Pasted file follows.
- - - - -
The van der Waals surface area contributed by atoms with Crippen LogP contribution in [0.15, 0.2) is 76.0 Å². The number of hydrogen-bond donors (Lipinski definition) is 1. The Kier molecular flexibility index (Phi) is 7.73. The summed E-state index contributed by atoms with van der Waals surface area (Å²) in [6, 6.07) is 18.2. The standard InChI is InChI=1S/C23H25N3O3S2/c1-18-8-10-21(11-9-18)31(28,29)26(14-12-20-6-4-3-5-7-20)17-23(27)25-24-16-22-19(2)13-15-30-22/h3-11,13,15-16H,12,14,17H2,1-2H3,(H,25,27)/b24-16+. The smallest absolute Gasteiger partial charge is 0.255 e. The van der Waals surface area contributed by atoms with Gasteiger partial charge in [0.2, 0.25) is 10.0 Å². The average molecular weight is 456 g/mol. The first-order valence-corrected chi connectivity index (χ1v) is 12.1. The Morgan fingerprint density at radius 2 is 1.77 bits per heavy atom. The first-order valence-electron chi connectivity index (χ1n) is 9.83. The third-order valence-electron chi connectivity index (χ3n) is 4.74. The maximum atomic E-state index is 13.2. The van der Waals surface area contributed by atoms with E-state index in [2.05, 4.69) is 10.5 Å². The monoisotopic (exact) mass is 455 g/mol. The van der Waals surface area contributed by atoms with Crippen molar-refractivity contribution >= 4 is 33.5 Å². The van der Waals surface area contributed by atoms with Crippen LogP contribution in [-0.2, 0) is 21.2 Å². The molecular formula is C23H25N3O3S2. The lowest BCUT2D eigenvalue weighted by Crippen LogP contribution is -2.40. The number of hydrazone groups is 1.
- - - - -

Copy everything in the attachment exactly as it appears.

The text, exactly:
The van der Waals surface area contributed by atoms with Crippen LogP contribution in [0.15, 0.2) is 76.0 Å². The number of hydrogen-bond donors (Lipinski definition) is 1. The Kier molecular flexibility index (Phi) is 7.73. The summed E-state index contributed by atoms with van der Waals surface area (Å²) in [6, 6.07) is 18.2. The standard InChI is InChI=1S/C23H25N3O3S2/c1-18-8-10-21(11-9-18)31(28,29)26(14-12-20-6-4-3-5-7-20)17-23(27)25-24-16-22-19(2)13-15-30-22/h3-11,13,15-16H,12,14,17H2,1-2H3,(H,25,27)/b24-16+. The smallest absolute Gasteiger partial charge is 0.255 e. The van der Waals surface area contributed by atoms with Gasteiger partial charge in [0.2, 0.25) is 10.0 Å². The average molecular weight is 456 g/mol. The first-order valence-corrected chi connectivity index (χ1v) is 12.1. The Morgan fingerprint density at radius 2 is 1.77 bits per heavy atom. The first-order valence-electron chi connectivity index (χ1n) is 9.83. The third-order valence-electron chi connectivity index (χ3n) is 4.74. The maximum atomic E-state index is 13.2. The van der Waals surface area contributed by atoms with E-state index in [2.05, 4.69) is 10.5 Å². The monoisotopic (exact) mass is 455 g/mol. The van der Waals surface area contributed by atoms with Crippen molar-refractivity contribution >= 4 is 33.5 Å². The van der Waals surface area contributed by atoms with Crippen LogP contribution in [-0.2, 0) is 21.2 Å². The molecular formula is C23H25N3O3S2. The lowest BCUT2D eigenvalue weighted by Crippen LogP contribution is -2.40. The number of hydrazone groups is 1.